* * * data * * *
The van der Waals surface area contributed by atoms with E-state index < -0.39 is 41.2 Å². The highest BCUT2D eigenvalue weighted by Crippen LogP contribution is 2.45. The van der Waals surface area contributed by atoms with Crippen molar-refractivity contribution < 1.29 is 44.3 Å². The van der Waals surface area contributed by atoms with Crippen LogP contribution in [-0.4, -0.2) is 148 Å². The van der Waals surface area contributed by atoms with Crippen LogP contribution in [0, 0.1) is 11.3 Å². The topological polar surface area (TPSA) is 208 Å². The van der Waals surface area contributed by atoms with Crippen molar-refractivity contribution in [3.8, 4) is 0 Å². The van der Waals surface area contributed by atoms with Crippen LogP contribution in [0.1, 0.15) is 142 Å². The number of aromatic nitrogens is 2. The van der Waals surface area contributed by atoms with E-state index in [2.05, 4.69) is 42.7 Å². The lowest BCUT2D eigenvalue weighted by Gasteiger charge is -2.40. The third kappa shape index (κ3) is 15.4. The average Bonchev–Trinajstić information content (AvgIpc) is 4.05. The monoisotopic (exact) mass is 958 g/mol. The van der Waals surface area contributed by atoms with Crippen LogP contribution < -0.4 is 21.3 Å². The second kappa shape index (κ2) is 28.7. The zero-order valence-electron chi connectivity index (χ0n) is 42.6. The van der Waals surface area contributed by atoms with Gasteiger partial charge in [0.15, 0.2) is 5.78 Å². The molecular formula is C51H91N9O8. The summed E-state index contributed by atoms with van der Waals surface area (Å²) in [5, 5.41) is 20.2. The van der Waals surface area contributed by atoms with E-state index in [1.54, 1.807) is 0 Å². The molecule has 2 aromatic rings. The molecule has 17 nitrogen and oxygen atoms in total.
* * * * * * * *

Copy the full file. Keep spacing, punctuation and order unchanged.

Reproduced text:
The van der Waals surface area contributed by atoms with E-state index < -0.39 is 41.2 Å². The highest BCUT2D eigenvalue weighted by Crippen LogP contribution is 2.45. The van der Waals surface area contributed by atoms with Crippen molar-refractivity contribution < 1.29 is 44.3 Å². The van der Waals surface area contributed by atoms with Crippen LogP contribution in [-0.4, -0.2) is 148 Å². The van der Waals surface area contributed by atoms with Crippen LogP contribution in [0, 0.1) is 11.3 Å². The topological polar surface area (TPSA) is 208 Å². The van der Waals surface area contributed by atoms with Crippen molar-refractivity contribution in [3.8, 4) is 0 Å². The van der Waals surface area contributed by atoms with Crippen LogP contribution in [0.1, 0.15) is 142 Å². The number of aromatic nitrogens is 2. The van der Waals surface area contributed by atoms with E-state index in [2.05, 4.69) is 42.7 Å². The lowest BCUT2D eigenvalue weighted by Gasteiger charge is -2.40. The third kappa shape index (κ3) is 15.4. The average Bonchev–Trinajstić information content (AvgIpc) is 4.05. The monoisotopic (exact) mass is 958 g/mol. The van der Waals surface area contributed by atoms with Crippen LogP contribution < -0.4 is 21.3 Å². The second kappa shape index (κ2) is 28.7. The zero-order valence-electron chi connectivity index (χ0n) is 42.6. The van der Waals surface area contributed by atoms with Gasteiger partial charge in [0.15, 0.2) is 5.78 Å². The molecular formula is C51H91N9O8. The summed E-state index contributed by atoms with van der Waals surface area (Å²) in [5, 5.41) is 20.2. The van der Waals surface area contributed by atoms with E-state index in [1.54, 1.807) is 0 Å². The molecule has 2 aromatic rings. The molecule has 17 nitrogen and oxygen atoms in total.